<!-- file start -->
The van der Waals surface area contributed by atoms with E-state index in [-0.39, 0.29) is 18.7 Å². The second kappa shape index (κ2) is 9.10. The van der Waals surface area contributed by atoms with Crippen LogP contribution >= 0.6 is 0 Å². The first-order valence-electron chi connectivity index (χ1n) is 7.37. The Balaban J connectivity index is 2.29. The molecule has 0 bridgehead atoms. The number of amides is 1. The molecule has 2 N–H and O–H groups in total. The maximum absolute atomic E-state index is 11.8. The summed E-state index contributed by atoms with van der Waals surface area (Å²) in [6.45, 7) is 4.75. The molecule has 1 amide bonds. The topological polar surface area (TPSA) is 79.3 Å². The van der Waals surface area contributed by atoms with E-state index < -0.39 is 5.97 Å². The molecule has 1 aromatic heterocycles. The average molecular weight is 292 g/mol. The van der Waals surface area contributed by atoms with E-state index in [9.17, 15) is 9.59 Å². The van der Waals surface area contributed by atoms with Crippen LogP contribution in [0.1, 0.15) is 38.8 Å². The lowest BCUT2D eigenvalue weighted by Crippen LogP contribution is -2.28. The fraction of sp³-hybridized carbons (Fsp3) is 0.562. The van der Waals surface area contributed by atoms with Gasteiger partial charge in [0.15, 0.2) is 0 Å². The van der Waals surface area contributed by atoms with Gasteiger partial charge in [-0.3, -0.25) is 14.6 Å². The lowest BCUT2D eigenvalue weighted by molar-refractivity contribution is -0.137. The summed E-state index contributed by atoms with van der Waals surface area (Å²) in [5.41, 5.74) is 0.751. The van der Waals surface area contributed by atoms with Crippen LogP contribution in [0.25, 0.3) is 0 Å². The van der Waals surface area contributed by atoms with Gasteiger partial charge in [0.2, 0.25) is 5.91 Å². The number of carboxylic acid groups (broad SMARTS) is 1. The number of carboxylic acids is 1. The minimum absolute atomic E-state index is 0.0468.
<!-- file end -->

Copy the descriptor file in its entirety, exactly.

The van der Waals surface area contributed by atoms with E-state index in [-0.39, 0.29) is 18.7 Å². The second kappa shape index (κ2) is 9.10. The van der Waals surface area contributed by atoms with Crippen LogP contribution >= 0.6 is 0 Å². The first-order valence-electron chi connectivity index (χ1n) is 7.37. The Balaban J connectivity index is 2.29. The molecule has 0 bridgehead atoms. The number of amides is 1. The molecule has 2 N–H and O–H groups in total. The maximum absolute atomic E-state index is 11.8. The summed E-state index contributed by atoms with van der Waals surface area (Å²) in [6.45, 7) is 4.75. The molecule has 1 amide bonds. The topological polar surface area (TPSA) is 79.3 Å². The van der Waals surface area contributed by atoms with E-state index < -0.39 is 5.97 Å². The molecule has 1 aromatic heterocycles. The average molecular weight is 292 g/mol. The van der Waals surface area contributed by atoms with E-state index in [9.17, 15) is 9.59 Å². The van der Waals surface area contributed by atoms with Crippen LogP contribution in [0.1, 0.15) is 38.8 Å². The lowest BCUT2D eigenvalue weighted by Crippen LogP contribution is -2.28. The fraction of sp³-hybridized carbons (Fsp3) is 0.562. The van der Waals surface area contributed by atoms with Gasteiger partial charge in [0.15, 0.2) is 0 Å². The van der Waals surface area contributed by atoms with Gasteiger partial charge in [-0.3, -0.25) is 14.6 Å². The lowest BCUT2D eigenvalue weighted by molar-refractivity contribution is -0.137. The summed E-state index contributed by atoms with van der Waals surface area (Å²) in [5.41, 5.74) is 0.751. The van der Waals surface area contributed by atoms with Crippen LogP contribution in [0.25, 0.3) is 0 Å². The van der Waals surface area contributed by atoms with Gasteiger partial charge in [0.2, 0.25) is 5.91 Å². The number of carboxylic acid groups (broad SMARTS) is 1. The number of carboxylic acids is 1. The minimum absolute atomic E-state index is 0.0468.